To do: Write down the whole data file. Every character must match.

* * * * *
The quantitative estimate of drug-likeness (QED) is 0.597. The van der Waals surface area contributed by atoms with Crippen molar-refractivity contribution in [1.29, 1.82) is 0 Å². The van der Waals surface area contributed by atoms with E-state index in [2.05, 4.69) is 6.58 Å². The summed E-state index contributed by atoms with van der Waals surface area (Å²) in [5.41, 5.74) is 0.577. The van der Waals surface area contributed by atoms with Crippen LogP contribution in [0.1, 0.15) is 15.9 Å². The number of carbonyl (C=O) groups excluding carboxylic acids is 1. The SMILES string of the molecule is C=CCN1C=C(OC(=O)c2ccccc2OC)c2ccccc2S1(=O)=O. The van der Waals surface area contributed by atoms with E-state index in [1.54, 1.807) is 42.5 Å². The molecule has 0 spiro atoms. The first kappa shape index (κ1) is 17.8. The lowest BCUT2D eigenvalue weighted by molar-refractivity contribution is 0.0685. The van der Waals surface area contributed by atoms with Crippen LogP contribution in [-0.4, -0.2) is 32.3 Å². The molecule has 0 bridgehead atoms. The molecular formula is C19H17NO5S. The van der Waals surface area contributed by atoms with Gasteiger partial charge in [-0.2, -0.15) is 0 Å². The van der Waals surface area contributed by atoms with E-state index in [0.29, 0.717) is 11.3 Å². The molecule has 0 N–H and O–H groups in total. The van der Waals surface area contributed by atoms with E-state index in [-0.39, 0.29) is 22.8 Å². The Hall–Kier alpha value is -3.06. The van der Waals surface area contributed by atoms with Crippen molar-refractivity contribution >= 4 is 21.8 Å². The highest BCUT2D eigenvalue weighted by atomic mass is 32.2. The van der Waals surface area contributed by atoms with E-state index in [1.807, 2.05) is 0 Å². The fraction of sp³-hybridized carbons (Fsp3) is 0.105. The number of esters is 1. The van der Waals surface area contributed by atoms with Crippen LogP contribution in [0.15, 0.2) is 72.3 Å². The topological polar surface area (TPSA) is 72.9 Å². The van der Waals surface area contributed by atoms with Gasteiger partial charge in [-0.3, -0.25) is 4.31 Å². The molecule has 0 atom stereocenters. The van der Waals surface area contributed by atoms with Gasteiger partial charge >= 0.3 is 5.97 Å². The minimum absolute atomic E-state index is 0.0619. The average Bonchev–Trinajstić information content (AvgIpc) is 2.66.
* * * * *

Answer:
The quantitative estimate of drug-likeness (QED) is 0.597. The van der Waals surface area contributed by atoms with Crippen molar-refractivity contribution in [1.29, 1.82) is 0 Å². The van der Waals surface area contributed by atoms with E-state index in [2.05, 4.69) is 6.58 Å². The summed E-state index contributed by atoms with van der Waals surface area (Å²) in [5.41, 5.74) is 0.577. The van der Waals surface area contributed by atoms with Crippen LogP contribution in [0.1, 0.15) is 15.9 Å². The number of carbonyl (C=O) groups excluding carboxylic acids is 1. The SMILES string of the molecule is C=CCN1C=C(OC(=O)c2ccccc2OC)c2ccccc2S1(=O)=O. The van der Waals surface area contributed by atoms with E-state index in [1.54, 1.807) is 42.5 Å². The molecule has 0 spiro atoms. The first kappa shape index (κ1) is 17.8. The lowest BCUT2D eigenvalue weighted by molar-refractivity contribution is 0.0685. The van der Waals surface area contributed by atoms with Crippen LogP contribution in [-0.4, -0.2) is 32.3 Å². The molecule has 0 bridgehead atoms. The molecular formula is C19H17NO5S. The van der Waals surface area contributed by atoms with Gasteiger partial charge in [-0.2, -0.15) is 0 Å². The van der Waals surface area contributed by atoms with E-state index in [0.29, 0.717) is 11.3 Å². The molecule has 0 N–H and O–H groups in total. The van der Waals surface area contributed by atoms with E-state index in [-0.39, 0.29) is 22.8 Å². The Hall–Kier alpha value is -3.06. The van der Waals surface area contributed by atoms with Crippen molar-refractivity contribution >= 4 is 21.8 Å². The highest BCUT2D eigenvalue weighted by atomic mass is 32.2. The van der Waals surface area contributed by atoms with E-state index in [1.807, 2.05) is 0 Å². The fraction of sp³-hybridized carbons (Fsp3) is 0.105. The number of esters is 1. The van der Waals surface area contributed by atoms with Crippen LogP contribution in [0.15, 0.2) is 72.3 Å². The topological polar surface area (TPSA) is 72.9 Å². The van der Waals surface area contributed by atoms with Gasteiger partial charge in [-0.3, -0.25) is 4.31 Å². The molecule has 0 atom stereocenters. The van der Waals surface area contributed by atoms with Gasteiger partial charge >= 0.3 is 5.97 Å². The minimum absolute atomic E-state index is 0.0619. The average Bonchev–Trinajstić information content (AvgIpc) is 2.66.